Next day we went for a hike, slowly making our way through the thick vegetation. I love taking walks around here as most of the ground is covered with soft moss, bouncing under my feet. It is more of a theme park attraction than a piece of nature. Again all four of us split up and headed our separate ways. Ian went up the hill to the right, Liam walked more or less in front of me, and Mario took a route to my left leaving him behind a bit. I stopped on top of a rock overlooking the caleta and our boat. After a while Mario joined me, and we headed further up the rocks. We wanted to make it to a higher rock that gave us an even better view but we couldn’t quite find a way up there and it was getting late. A few times while we were hiking we heard this mysterious roar and couldn’t quite put our finger on it. At last Mario decided it was Ian raving up the motor of the Zodiac (inflatable boat with a motor) as a sign to get back.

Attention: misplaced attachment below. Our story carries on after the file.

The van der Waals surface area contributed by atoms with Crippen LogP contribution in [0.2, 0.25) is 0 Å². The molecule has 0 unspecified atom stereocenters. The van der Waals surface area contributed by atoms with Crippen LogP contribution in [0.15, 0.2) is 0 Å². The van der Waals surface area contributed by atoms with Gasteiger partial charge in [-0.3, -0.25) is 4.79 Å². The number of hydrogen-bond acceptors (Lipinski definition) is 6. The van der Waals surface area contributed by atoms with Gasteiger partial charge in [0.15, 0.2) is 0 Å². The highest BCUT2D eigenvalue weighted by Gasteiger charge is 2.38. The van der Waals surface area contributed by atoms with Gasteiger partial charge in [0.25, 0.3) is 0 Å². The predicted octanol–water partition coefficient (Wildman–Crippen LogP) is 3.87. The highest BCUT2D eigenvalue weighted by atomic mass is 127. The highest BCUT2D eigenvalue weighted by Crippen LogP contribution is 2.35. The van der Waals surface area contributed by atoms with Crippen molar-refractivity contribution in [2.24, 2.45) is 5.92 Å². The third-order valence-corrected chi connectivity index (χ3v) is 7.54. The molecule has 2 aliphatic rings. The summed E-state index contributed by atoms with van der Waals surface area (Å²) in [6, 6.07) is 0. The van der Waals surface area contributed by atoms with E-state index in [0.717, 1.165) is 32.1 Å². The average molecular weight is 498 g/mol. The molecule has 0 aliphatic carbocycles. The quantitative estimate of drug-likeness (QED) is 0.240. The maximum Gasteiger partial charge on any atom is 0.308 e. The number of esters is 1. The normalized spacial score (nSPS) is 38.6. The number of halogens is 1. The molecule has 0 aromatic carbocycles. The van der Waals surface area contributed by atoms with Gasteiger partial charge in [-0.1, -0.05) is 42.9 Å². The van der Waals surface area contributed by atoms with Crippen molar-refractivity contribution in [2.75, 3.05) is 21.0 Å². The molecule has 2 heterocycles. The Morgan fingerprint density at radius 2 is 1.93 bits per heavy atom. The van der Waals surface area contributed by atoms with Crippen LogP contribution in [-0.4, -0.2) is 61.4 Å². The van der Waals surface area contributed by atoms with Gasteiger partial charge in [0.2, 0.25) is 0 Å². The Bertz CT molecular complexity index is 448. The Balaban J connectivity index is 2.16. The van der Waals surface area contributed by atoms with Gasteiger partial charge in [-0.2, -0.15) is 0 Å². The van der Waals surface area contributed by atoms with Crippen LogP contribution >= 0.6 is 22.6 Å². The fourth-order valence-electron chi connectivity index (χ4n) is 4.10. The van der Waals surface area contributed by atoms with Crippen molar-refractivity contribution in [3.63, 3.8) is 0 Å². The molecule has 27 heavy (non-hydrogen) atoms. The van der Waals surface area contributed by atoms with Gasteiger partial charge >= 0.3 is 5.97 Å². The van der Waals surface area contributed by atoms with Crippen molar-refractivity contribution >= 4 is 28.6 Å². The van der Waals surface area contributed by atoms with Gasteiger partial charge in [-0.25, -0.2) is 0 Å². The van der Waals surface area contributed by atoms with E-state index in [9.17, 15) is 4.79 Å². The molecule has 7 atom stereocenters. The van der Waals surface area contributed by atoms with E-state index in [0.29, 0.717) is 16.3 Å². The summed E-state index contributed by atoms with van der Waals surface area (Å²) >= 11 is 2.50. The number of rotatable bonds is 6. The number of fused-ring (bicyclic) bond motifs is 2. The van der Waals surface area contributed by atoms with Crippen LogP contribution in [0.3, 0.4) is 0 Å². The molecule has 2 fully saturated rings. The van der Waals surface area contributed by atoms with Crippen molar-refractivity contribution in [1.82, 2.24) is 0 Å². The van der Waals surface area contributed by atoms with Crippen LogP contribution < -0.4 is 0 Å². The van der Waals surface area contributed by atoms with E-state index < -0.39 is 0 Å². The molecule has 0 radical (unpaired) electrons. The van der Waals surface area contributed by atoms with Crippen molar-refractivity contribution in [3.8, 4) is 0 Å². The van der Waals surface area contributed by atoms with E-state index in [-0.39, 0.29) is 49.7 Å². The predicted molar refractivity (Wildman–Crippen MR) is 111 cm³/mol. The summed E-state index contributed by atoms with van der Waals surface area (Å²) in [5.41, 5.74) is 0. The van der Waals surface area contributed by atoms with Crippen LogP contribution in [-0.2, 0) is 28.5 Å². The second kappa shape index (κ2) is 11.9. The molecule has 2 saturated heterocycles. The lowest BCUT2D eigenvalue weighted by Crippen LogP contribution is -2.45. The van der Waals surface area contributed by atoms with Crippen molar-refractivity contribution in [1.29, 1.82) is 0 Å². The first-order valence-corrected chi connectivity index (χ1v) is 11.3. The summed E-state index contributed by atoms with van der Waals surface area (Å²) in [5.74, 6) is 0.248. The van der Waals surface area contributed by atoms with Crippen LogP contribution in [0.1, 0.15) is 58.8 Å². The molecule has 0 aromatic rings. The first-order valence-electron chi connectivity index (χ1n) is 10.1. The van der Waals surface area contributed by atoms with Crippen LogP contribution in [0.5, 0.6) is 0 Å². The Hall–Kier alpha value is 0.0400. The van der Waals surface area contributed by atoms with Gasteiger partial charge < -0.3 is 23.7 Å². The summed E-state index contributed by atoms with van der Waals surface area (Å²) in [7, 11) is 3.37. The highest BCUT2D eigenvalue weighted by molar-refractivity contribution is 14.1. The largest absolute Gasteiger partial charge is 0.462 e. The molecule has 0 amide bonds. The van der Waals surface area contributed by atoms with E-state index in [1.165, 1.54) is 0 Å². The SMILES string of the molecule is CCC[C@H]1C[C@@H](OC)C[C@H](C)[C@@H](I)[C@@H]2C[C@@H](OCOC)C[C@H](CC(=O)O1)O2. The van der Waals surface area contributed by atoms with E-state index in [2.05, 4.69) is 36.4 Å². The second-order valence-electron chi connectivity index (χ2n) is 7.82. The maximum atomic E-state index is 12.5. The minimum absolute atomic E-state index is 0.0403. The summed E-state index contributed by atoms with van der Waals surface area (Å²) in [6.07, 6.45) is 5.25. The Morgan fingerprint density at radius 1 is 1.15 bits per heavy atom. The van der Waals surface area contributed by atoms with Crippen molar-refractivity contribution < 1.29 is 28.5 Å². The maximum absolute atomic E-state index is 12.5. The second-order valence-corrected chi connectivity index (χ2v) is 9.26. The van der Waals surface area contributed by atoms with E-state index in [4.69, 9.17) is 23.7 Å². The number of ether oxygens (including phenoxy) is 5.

We started making our way down and we had only progressed a few meters when I heard Ian calling my name ‘Kat!’. I turned around but couldn’t see anything. We stood there for a while looking for Ian but there wasn’t a sign from him on the rocks. Mario thought I was making it up and rushed me back to the boat while I thought Ian might have hurt himself and was trying to attract attention. In any case, we rushed to the boat only to find out that Ian wasn’t there. We bumped into Liam however and thought we better go look for Ian as there was no sign from him. We quickly rushed back up, deciding to split up on the way. I took the left side while the boys went to the middle and the right. After a while I could see then just sitting in the distance and thought they’d stopped to discuss a plan of action. I kept an eye on them and they just kept sitting. ‘It is not the time to sit around’ I thought. ‘We need to hurry up’. I got closer to them, and asked then what was happening when they told me they’d seen Ian coming down the rocks. ‘Is he well?’ I asked. ‘Yeah’ they responded casually and we all sat there waiting for him to get closer. It was a relief.